KILDEER, Ill. – Ariya Jutanugarn looks primed to make a run at winning back-to-back majors. Danielle Kang could get in her way in a bid to win back-to-back KPMG Women’s PGA Championships.
Lydia Ko’s evolving game continues to trend up.
Those were some of the opinions voiced by Karen Stupples, Paige Mackenzie, Jerry Foltz and Kay Cockerill in a Golf Channel media teleconference in advance of this week’s major at Kemper Lakes Golf Club.
Here are some of the highlights:
On Ariya Jutanugarn as the favorite this week …
Stupples: “If Ariya is healthy, I think she’s going to be tough because she doesn’t even need to hit driver. She can just take a 3 wood or a 2 iron and plunk it into position. She’s very creative around the greens, very underrated. She’s ranked No. 1 or No. 2 in putting, 1.71 putts per green in regulation. That’s just ridiculous for somebody with her kind of power. It’s just so rare to see that.”
Foltz: “Course totally favors Ariya. I think the power off the tee is one thing, but the ability to really spin the approach shots is going to be paramount [if conditions get firm].
“I think someone like Lexi Thompson, someone like Ariya, they’re going to have a huge advantage based on the ability to get the tee ball down there farther than most and have a shorter club in.”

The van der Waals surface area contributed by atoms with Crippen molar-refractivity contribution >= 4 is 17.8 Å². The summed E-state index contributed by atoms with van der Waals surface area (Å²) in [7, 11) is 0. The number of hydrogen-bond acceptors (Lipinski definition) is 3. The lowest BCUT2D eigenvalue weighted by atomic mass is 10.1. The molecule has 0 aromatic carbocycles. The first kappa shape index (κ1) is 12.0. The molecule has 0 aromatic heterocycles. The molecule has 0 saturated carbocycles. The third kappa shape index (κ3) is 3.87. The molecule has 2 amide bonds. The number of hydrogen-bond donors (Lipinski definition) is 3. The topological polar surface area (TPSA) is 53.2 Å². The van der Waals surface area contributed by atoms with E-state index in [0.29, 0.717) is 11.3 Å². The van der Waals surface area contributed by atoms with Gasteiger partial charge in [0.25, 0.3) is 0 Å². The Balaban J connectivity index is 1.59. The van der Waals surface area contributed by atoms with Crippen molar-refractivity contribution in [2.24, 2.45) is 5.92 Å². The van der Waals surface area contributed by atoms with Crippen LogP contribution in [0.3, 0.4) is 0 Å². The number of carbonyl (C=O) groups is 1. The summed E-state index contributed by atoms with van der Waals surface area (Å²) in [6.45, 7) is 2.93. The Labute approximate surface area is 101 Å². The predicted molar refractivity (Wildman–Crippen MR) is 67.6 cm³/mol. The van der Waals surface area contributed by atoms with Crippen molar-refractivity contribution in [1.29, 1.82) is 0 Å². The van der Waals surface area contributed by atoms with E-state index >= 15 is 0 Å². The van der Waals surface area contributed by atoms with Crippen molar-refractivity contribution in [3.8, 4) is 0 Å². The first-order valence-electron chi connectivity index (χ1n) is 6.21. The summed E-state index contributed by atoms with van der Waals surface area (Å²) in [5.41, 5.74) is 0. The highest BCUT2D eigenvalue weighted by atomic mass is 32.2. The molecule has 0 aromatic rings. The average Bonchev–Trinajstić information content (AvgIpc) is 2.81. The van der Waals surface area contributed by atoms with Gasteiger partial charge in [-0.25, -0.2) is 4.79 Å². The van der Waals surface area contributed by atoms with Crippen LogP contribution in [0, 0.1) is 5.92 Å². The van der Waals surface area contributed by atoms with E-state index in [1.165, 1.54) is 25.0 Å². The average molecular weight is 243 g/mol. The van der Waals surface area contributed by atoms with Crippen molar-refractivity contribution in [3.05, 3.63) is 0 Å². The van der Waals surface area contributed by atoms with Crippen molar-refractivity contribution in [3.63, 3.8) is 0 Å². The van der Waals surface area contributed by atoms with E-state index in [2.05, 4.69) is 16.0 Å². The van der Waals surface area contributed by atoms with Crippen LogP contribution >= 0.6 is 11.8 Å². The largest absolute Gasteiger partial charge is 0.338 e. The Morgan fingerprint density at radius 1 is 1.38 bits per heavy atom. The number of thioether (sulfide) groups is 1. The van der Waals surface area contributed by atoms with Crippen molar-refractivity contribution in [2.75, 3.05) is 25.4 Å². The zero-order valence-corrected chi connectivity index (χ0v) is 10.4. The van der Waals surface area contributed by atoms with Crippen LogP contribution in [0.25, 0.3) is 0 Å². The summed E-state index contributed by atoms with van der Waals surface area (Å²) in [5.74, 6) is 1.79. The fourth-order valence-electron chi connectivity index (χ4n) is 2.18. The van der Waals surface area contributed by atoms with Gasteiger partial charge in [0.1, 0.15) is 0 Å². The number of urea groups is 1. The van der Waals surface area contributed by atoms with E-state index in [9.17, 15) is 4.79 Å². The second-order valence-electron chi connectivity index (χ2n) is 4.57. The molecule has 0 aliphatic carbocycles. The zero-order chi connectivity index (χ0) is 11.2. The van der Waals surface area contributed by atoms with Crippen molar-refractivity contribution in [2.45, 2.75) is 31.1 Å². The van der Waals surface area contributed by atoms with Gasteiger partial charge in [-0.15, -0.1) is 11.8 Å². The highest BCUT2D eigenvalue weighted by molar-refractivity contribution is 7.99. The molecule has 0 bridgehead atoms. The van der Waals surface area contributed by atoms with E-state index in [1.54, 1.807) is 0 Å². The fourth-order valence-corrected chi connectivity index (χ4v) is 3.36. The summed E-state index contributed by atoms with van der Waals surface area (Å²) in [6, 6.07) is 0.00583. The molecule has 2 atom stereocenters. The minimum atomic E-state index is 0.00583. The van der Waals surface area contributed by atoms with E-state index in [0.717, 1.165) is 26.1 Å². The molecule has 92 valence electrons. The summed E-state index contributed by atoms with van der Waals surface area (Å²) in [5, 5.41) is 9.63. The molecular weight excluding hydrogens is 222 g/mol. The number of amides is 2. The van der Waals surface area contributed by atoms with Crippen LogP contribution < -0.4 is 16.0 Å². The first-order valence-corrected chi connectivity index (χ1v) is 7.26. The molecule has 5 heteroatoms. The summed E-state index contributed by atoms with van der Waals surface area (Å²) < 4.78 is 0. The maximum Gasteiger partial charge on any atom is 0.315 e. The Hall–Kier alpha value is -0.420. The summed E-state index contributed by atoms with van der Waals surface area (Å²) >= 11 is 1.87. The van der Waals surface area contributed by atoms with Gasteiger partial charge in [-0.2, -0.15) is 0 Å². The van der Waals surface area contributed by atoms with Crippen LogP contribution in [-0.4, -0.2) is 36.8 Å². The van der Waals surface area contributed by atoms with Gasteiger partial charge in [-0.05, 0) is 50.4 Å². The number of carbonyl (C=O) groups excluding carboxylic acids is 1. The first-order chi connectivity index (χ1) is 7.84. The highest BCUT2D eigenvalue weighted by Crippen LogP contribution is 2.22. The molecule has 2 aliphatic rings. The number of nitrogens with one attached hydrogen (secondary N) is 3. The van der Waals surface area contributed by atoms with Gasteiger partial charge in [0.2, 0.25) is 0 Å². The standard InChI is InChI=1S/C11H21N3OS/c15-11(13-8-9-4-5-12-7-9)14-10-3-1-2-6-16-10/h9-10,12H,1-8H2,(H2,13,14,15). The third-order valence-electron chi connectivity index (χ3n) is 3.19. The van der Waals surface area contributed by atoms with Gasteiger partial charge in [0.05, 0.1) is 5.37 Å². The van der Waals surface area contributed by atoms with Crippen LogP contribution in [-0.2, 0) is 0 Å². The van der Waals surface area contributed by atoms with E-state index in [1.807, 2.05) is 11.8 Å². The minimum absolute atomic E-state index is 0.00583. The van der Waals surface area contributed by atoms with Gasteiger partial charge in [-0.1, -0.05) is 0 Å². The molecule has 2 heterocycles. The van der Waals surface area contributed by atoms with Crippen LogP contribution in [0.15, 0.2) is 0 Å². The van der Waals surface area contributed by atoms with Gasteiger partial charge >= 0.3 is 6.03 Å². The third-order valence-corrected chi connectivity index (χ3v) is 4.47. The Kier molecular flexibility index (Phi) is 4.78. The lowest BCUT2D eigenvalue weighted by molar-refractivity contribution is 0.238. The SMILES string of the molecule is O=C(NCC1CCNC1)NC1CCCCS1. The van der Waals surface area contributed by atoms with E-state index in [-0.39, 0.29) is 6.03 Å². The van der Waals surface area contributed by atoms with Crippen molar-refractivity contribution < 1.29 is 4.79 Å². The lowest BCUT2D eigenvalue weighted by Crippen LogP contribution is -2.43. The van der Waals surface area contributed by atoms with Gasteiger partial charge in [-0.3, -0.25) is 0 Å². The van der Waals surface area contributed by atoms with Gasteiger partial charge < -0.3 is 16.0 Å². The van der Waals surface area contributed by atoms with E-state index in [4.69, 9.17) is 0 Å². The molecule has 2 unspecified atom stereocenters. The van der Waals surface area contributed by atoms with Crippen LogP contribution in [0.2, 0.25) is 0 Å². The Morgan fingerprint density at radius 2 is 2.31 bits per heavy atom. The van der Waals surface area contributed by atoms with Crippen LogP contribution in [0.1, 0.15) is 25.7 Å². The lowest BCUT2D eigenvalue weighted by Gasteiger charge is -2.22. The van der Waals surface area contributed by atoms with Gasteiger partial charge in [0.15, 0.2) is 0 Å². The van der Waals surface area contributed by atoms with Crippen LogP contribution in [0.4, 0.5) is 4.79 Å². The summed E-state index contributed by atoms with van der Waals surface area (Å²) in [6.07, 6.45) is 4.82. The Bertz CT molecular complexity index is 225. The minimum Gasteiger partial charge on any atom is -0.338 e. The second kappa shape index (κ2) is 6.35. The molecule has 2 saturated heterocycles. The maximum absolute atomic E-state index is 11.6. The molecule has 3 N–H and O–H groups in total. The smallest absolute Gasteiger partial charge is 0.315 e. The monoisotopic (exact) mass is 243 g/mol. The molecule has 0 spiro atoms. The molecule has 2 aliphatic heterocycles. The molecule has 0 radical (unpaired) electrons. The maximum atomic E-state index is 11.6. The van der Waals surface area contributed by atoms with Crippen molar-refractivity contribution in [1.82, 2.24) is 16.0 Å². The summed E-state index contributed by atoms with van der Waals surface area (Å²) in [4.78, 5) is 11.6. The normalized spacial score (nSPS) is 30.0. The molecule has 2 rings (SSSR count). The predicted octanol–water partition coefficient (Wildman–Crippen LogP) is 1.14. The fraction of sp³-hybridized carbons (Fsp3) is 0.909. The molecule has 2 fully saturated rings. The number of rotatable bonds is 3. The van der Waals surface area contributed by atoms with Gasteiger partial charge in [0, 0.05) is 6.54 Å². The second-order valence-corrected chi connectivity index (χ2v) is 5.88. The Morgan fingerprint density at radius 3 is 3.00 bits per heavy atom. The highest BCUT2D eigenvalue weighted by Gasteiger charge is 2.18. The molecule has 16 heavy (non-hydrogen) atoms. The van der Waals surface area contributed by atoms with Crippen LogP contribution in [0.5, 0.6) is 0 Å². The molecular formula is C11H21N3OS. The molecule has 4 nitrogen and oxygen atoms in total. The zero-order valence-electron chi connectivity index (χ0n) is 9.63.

On Kang’s title defense …
Mackenzie: “She’s one of the few players that I played with that I actually remember watching … I remember playing a round with Danielle and being completely captivated by her ball-striking. I don’t think there’s a physical missing link with Danielle Kang, and if you look at her success as an amateur in match play events and the U.S. Amateur, you have to believe that there’s a light switch that she hasn’t just quite figured out how to turn on when she needs to in stroke play competition. I’m very bullish on her, but I think there’s still some emotional and mental maturity that has kind of been holding her back.”
Cockerill: “She is completely at home on the big stage. She thrives in that atmosphere. She does not back down. She’s not fearful. She becomes a better, stronger competitor, the bigger the stage, the bigger the spotlight. She’s an extrovert. She loves attention. Her issue, I think, is consistency and getting through Thursday and Friday, sort of the doldrums of Thursday and Friday, to get herself in position to be in the limelight on the weekend. It’s sort of like she can check out, or I think she gets bored, or she just maybe doesn’t have that mental tenacity to fight through the little details to get her consistently on the big stage.”
On Ko’s readiness to win a third major …
Stupples: “Somebody who has been rounding into a little bit of form is Lydia Ko. She has gained a little bit of distance off the tee. She’s 3 miles per hour quicker, club speed, than she was over last year. So she’s gained about nine yards worth of carry, and that’s going to help her in order to get some shorter shots into the greens. She does need to keep it a little tighter in play. But everything has kind of shown solid improvement for her.”